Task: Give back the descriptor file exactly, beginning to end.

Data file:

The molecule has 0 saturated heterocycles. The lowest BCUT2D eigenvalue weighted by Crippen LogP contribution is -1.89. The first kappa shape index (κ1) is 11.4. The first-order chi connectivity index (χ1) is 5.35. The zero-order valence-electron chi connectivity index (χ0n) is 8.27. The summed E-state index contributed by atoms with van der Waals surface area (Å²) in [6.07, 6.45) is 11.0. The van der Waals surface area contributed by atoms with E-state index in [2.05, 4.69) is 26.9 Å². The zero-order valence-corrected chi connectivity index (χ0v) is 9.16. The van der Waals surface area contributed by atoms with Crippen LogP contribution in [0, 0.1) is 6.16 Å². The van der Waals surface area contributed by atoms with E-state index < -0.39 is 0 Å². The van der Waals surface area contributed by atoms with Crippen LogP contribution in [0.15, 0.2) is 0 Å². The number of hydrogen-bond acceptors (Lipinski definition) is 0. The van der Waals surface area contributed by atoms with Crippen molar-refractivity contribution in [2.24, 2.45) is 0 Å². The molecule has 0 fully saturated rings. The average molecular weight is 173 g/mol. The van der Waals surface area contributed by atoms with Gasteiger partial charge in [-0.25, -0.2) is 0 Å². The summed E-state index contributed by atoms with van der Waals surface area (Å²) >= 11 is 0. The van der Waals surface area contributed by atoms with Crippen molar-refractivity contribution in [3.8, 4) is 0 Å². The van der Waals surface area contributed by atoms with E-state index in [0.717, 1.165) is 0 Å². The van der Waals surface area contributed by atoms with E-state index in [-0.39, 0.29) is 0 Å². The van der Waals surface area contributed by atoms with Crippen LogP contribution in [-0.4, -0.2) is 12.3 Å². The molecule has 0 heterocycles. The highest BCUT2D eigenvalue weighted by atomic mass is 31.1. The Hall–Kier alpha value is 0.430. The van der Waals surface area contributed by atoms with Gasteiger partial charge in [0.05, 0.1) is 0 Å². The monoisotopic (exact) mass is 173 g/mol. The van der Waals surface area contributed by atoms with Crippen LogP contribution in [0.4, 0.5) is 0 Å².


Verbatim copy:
The molecule has 0 saturated heterocycles. The lowest BCUT2D eigenvalue weighted by Crippen LogP contribution is -1.89. The first kappa shape index (κ1) is 11.4. The first-order chi connectivity index (χ1) is 5.35. The zero-order valence-electron chi connectivity index (χ0n) is 8.27. The summed E-state index contributed by atoms with van der Waals surface area (Å²) in [6.07, 6.45) is 11.0. The van der Waals surface area contributed by atoms with E-state index in [2.05, 4.69) is 26.9 Å². The zero-order valence-corrected chi connectivity index (χ0v) is 9.16. The van der Waals surface area contributed by atoms with Crippen LogP contribution in [0, 0.1) is 6.16 Å². The van der Waals surface area contributed by atoms with E-state index < -0.39 is 0 Å². The van der Waals surface area contributed by atoms with Crippen LogP contribution in [0.15, 0.2) is 0 Å². The number of hydrogen-bond acceptors (Lipinski definition) is 0. The van der Waals surface area contributed by atoms with Crippen molar-refractivity contribution in [2.24, 2.45) is 0 Å². The molecule has 0 fully saturated rings. The average molecular weight is 173 g/mol. The van der Waals surface area contributed by atoms with Gasteiger partial charge in [-0.25, -0.2) is 0 Å². The summed E-state index contributed by atoms with van der Waals surface area (Å²) >= 11 is 0. The van der Waals surface area contributed by atoms with Crippen molar-refractivity contribution in [3.8, 4) is 0 Å². The van der Waals surface area contributed by atoms with E-state index in [0.717, 1.165) is 0 Å². The van der Waals surface area contributed by atoms with E-state index in [-0.39, 0.29) is 0 Å². The van der Waals surface area contributed by atoms with Crippen LogP contribution in [-0.4, -0.2) is 12.3 Å². The molecule has 0 heterocycles. The highest BCUT2D eigenvalue weighted by atomic mass is 31.1. The Hall–Kier alpha value is 0.430. The van der Waals surface area contributed by atoms with Gasteiger partial charge in [0.05, 0.1) is 0 Å². The monoisotopic (exact) mass is 173 g/mol. The van der Waals surface area contributed by atoms with Crippen LogP contribution in [0.4, 0.5) is 0 Å².